Willie Moody Day: 'Celebrating an extraordinary life'

·3 min read

May 16—ALBANY — There aren't many people who get to celebrate their birthday with a proclamation read by their hometown mayor declaring the day in their honor.

But then again, there aren't many people whose lives are as compelling as Albany's Willie Moody.

Albany Mayor Bo Dorough read a proclamation at Cafe 5.0 Saturday night declaring May 15 as Willie Moody Day in Albany in honor of Moody's 50th birthday and the release of the singer's latest single, "If Jesus Came Today, What Would He Say?"

With release of the song planned by the Georgia Music Association, Moody said he was simply going to "help out" on the single but instead was tabbed to sing and play on the song.

"The song will be on the newest Georgia Music Association compilation that will be released next month," Moody said as Saturday night's celebration swirled around him. "The original plan was for me to do some background on the single, but things didn't work out that way and I ended up singing and playing."

Moody, who was robbed of his sight by retinoblastoma at an early age, is no stranger to the spotlight. After being tutored by renowned Albany musician/educator Egbert Bacon, Moody twice opened for Ray Charles when the Rock and Roll Hall of Famer performed in Albany. The Albany artist also performed on the White House lawn for luminaries that included President George W. Bush.

Moody's career included stints with the P&W Trio, and he performed with the popular Mississippi Blind Boys from 2012-2014. But, he noted at Saturday's event held in his honor, his first musical love has always been the gospel music of his church. He has been the music director at Shiloh Baptist Church in Albany since 2016.

"We are here tonight to celebrate an extraordinary life," Dorough said in opening statements before reading the proclamation in Moody's honor.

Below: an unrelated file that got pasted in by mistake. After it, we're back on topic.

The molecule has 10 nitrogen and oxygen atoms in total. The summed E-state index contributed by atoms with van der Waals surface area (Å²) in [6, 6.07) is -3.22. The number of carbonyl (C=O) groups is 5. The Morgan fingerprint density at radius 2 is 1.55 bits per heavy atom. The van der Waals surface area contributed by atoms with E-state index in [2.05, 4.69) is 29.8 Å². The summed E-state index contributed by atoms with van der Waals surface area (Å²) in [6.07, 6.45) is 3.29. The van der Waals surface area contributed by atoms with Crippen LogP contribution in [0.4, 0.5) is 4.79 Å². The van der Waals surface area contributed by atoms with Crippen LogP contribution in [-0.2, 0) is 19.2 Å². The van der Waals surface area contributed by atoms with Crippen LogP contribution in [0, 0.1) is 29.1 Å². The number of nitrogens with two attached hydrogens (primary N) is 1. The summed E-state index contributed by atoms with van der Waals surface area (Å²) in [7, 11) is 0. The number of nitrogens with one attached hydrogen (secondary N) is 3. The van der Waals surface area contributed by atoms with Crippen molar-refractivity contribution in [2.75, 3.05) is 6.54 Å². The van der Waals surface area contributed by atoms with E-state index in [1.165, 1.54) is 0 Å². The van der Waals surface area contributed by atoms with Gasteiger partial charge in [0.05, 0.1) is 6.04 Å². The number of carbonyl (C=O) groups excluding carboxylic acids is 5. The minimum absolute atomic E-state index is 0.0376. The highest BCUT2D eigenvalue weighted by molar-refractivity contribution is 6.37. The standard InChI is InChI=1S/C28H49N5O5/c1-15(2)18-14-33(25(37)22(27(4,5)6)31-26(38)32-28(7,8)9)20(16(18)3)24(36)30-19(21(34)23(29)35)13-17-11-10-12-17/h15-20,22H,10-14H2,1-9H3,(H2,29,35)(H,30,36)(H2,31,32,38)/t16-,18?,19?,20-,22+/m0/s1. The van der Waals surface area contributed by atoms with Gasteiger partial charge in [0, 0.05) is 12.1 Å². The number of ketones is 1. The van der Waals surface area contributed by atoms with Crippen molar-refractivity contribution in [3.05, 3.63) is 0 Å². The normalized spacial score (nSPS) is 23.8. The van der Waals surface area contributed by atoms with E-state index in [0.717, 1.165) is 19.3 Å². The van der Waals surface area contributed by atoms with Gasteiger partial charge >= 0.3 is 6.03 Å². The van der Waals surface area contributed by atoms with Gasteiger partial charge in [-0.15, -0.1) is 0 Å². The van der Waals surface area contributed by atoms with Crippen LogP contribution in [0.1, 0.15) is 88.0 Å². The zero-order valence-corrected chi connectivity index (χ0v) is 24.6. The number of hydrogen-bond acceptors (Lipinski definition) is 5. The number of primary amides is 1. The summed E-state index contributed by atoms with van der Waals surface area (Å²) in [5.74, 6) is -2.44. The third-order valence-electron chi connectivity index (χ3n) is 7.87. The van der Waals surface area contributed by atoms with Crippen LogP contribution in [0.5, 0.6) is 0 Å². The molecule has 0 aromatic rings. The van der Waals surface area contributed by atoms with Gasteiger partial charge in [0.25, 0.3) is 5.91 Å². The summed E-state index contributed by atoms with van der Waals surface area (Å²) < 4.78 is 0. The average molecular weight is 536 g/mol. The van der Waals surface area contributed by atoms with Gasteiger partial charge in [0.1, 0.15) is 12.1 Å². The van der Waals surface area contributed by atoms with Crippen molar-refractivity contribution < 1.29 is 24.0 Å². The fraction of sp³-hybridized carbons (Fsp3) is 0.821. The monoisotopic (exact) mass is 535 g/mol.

The proclamation said, in part: "Whereas Mr. Moody, in addition to having overcome blindness to achieve critical acclaim and commercial success, has been active in both Very Special Arts, an organization committed to assuring that citizens with disabilities are involved in arts and culture ... and the National Federation for the Blind, which advocates for the visually impaired, seeks to educate the public on the challenges which confront this community, and is dedicated to assuring the civil rights of those who are blind are recognized and protected. ... The city of Albany wishes to participate in this event and recognize Mr. Moody's remarkable accomplishments."

Moody said he was humbled by the recognition.

"I remember my mother and me walking to Albany State University from Cotton Avenue (for music lessons with Bacon) when I was growing up and crying because we had to walk," Moody said. "My mother told me, 'You'll understand how important this is one day.' Now, with a family of my own, all that I have experienced in my life completes me as a man.

"I am so high tonight; this is such a blessing. When I was speaking with Mayor Dorough to go over the questions for tonight's event, I told him, 'Yes, Mayor Dorough' in response to a question. He said, 'Just call me Bo.' Man, that's such an honor, and he is such an honorable man. I think he is doing a good job for our community."

Henry Thomas with the Georgia Music Association, who organized the tribute to Moody, asked Cafe 5.0 owner Gilbert Udoto to hang a framed poster commemorating the event on the Albany restaurant's "Obama Room" wall.

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